Movie Review: Detective Dee: The Four Heavenly Kings (Cmovie, 2018)

Mark Chao, Kenny Lin Gengxin and William Feng Shaofeng reprise their roles as the crime-solving trio from Young Detective Dee: Rise of the Sea Dragon in this sequel, directed by Tsui Hark (who is quickly becoming my favorite Chinese director). Joining them are Sandra Ma (“Oh My General”) and Ethan Ruan (“Legend of Fuyao”) in this mystery involving magicians, sorcery and an Empress eager for power. It’s a fun, summer flick with laughs and plenty of action.

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The movie begins with the Emperor giving the head of the Bureau of Investigations, Detective Dee (Mark Chao, Till the End of the World), the Dragon-Taming Mace in recognition for his work keeping the empire safe. He tasks him with using it to defeat all enemies of the empire even if, one day, that enemy should be the Emperor (Chieng Sheng, Young Detective Dee: Rise of the Sea Dragon) himself. But Empress Wu (Carina Lau, Asura) is furious that the Emperor would give Dee that much power and wonders if he is trying to use Dee against her, despite all that he’s done to give her more power.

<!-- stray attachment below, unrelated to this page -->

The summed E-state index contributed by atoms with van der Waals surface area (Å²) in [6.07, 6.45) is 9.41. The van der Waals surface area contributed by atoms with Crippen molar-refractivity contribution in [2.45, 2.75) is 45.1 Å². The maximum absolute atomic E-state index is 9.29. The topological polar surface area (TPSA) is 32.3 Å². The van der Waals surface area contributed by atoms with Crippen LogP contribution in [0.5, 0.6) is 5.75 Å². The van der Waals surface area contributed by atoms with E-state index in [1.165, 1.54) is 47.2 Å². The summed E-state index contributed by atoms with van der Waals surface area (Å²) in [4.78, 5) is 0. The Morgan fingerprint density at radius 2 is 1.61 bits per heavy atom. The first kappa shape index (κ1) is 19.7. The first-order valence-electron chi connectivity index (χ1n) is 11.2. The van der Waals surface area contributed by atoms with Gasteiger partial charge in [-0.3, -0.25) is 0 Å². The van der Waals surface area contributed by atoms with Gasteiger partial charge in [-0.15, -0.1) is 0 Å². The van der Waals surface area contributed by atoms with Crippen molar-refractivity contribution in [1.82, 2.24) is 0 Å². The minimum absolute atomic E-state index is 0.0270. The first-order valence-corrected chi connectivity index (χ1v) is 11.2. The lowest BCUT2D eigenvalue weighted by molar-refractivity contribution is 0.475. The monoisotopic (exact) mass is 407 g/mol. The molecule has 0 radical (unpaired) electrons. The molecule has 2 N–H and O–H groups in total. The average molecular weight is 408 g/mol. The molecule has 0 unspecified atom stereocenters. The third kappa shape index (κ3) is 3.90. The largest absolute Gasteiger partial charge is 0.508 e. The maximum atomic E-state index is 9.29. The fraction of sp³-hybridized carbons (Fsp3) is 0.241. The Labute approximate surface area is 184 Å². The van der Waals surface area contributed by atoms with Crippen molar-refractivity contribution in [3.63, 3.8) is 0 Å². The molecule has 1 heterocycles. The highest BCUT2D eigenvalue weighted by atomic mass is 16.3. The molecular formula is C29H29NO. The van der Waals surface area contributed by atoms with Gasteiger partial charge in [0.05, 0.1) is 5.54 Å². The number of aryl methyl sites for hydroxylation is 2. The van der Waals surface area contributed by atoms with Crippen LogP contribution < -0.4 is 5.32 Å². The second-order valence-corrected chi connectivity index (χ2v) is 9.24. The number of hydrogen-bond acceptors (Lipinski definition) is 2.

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The Empress tasks Yuchi (Feng Shaofeng, The Monkey King 3), the Commander of the Golden Guards, with leading a group of assassins with supposed magical powers to steal the Mace for her. Torn between duty to his Empress and his friendship with Dee, he agrees under the condition that Dee will not end up being punished for losing the Mace. But he quickly grows suspicious of the group as a bunch of charlatans who try to use this opportunity to kill Dee.